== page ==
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The Jefferson Journal is JPR's members' magazine featuring articles, columns, and reviews about living in Southern Oregon and Northern California, as well as articles from NPR. The magazine also includes program listings for JPR's network of radio stations.

The Lion And The Lamb Of Spring

Guillaume Galtier

I know what March is like. I remember one night last year when the March lion roared with vigor, flexing her muscle and exhibiting her power as the wind hurtled down the ridge. The next morning she was sitting satisfied on the mountain, licking her paws, letting the rain fall thickly, watching the snow deepen on the ski trails.

The lamb had been around earlier in the month, several times, bringing to the valley daffodils, primroses, and pink blossoming trees; to the woods fawn lilies, shooting stars, and hound’s tongue; everywhere sunshine, warm temperatures and blue skies, only to be chased away by the lion again and again.

"If the sky is pink, better think." - Diana Coogle

I think he was hiding in the trees at the edge of the pasture, shivering with cold, the morning after the vigorous wind. He had to gather his strength if he were going to usher March out.

But maybe I shouldn’t put too much faith in the wise sayings of old. It’s true that March came in like a lion last year, but that’s no guarantee for this year, or that the lion won’t see March out as well as in. There’s no more assurance that March will come in like a lion and go out like a lamb than that a groundhog’s shadow on February 2 means there will be six more weeks of winter. How can we believe the saying, anyway, since Alaska will surely have more than six weeks of winter, whether February 2 is a clear day or not, and spring in Pennsylvania, where the saying originated, surely comes later than it does in Georgia?

“Red sky at night: sailors’ delight. Red sky in the morning: sailors take warning” is a proverb I pay attention to, and, apparently, there’s some truth to it, as meteorologists explain with details too complex to go into here. However, on a camping trip long ago, when I was still naïve about backpacking and about weather, too, I guess, as I had depended on Oregon’s fair summer weather and hadn’t packed a tent, I looked at a pink evening sky, repeated the proverb, and went to sleep in the open air instead of setting up a tarp for shelter. Later that night I woke up with a light rain pelting my face. At that point I added a verse to the proverb: “If the sky is pink, better think.”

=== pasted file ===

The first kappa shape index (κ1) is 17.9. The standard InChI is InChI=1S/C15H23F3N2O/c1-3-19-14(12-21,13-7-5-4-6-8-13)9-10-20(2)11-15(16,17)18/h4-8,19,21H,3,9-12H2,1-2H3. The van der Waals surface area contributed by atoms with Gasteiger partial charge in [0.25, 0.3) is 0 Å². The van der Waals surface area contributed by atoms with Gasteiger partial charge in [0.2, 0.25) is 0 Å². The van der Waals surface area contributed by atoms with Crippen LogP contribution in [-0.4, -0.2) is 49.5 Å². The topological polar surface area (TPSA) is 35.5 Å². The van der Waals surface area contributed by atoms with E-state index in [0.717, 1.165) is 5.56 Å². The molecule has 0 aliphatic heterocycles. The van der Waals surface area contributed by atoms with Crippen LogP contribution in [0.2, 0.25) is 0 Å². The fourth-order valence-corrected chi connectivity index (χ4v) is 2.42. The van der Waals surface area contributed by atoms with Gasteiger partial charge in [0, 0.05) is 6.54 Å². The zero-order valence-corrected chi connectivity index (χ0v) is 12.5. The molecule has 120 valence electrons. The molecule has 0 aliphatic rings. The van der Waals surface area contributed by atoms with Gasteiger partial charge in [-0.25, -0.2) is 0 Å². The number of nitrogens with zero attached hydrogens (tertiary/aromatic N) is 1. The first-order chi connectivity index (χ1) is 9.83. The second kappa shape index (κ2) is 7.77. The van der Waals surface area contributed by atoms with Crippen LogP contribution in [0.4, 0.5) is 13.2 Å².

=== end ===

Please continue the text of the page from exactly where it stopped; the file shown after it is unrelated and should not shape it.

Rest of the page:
The new moon in the old moon’s arms is supposed to indicate fair weather, a conclusion easy to understand, since visibility is good when there are no clouds or fog, whether we’re looking across the mountains or into the sky. My delight in seeing this phenomenon doesn’t have anything to do with knowing the weather will be fair tomorrow but because that shimmering silver crescent with the thin rim of light around the black bulb that is the moon is so beautiful. The astronomers tell us we are seeing the dark part of the moon, but what I am seeing is the new moon in the old moon’s arms.

The lion of winter will come as she will; then she will leave and let the lamb have the day. I have known years when I’m building a fire in the stove in June. Snow on Easter Day is not unusual in southern Oregon. A long, wet spring might sound dreary, but foul weather is beautiful when we know it’s helping a 50-percent-less-than-normal rainfall catch up to normal. And, inevitably, the lamb will chase the lion away. Spring always comes.

Diana Coogle has lived in the mountains above the Applegate River for 45 years.